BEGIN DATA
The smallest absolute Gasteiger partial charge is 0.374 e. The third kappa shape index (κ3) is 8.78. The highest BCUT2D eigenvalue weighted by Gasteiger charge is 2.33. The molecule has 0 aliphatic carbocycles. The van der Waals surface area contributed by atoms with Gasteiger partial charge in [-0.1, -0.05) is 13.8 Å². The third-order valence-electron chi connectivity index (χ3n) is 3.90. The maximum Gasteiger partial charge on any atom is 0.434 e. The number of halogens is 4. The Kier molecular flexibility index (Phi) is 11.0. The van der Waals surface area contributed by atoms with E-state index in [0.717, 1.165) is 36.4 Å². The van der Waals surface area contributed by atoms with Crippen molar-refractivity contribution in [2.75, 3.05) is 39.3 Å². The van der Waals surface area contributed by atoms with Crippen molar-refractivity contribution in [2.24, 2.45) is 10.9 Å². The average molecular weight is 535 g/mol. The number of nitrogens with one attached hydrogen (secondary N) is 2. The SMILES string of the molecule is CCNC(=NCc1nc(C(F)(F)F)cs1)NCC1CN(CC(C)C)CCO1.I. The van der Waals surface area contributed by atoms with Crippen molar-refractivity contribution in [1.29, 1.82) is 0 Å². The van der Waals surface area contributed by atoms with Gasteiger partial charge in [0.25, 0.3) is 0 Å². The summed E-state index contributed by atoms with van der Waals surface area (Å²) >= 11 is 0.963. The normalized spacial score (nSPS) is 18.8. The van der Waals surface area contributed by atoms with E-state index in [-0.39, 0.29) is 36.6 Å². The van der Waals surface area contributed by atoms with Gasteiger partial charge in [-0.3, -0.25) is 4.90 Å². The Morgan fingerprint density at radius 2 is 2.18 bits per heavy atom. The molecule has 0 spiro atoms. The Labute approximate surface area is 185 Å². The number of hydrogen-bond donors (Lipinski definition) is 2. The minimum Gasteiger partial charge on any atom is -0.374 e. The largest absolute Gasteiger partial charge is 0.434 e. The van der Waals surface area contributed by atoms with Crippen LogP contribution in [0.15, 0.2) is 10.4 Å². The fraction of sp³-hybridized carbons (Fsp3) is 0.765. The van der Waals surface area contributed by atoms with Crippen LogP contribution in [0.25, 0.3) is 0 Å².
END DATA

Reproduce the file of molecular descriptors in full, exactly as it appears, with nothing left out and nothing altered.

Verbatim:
The smallest absolute Gasteiger partial charge is 0.374 e. The third kappa shape index (κ3) is 8.78. The highest BCUT2D eigenvalue weighted by Gasteiger charge is 2.33. The molecule has 0 aliphatic carbocycles. The van der Waals surface area contributed by atoms with Gasteiger partial charge in [-0.1, -0.05) is 13.8 Å². The third-order valence-electron chi connectivity index (χ3n) is 3.90. The maximum Gasteiger partial charge on any atom is 0.434 e. The number of halogens is 4. The Kier molecular flexibility index (Phi) is 11.0. The van der Waals surface area contributed by atoms with E-state index in [0.717, 1.165) is 36.4 Å². The van der Waals surface area contributed by atoms with Crippen molar-refractivity contribution in [2.75, 3.05) is 39.3 Å². The van der Waals surface area contributed by atoms with Crippen molar-refractivity contribution in [2.24, 2.45) is 10.9 Å². The average molecular weight is 535 g/mol. The number of nitrogens with one attached hydrogen (secondary N) is 2. The SMILES string of the molecule is CCNC(=NCc1nc(C(F)(F)F)cs1)NCC1CN(CC(C)C)CCO1.I. The van der Waals surface area contributed by atoms with Crippen molar-refractivity contribution in [1.29, 1.82) is 0 Å². The van der Waals surface area contributed by atoms with Gasteiger partial charge in [0.25, 0.3) is 0 Å². The summed E-state index contributed by atoms with van der Waals surface area (Å²) >= 11 is 0.963. The normalized spacial score (nSPS) is 18.8. The van der Waals surface area contributed by atoms with E-state index in [-0.39, 0.29) is 36.6 Å². The van der Waals surface area contributed by atoms with Gasteiger partial charge in [-0.3, -0.25) is 4.90 Å². The Morgan fingerprint density at radius 2 is 2.18 bits per heavy atom. The molecule has 0 spiro atoms. The Labute approximate surface area is 185 Å². The number of hydrogen-bond donors (Lipinski definition) is 2. The minimum Gasteiger partial charge on any atom is -0.374 e. The largest absolute Gasteiger partial charge is 0.434 e. The van der Waals surface area contributed by atoms with Crippen LogP contribution in [0.15, 0.2) is 10.4 Å². The fraction of sp³-hybridized carbons (Fsp3) is 0.765. The van der Waals surface area contributed by atoms with Crippen LogP contribution in [0.25, 0.3) is 0 Å².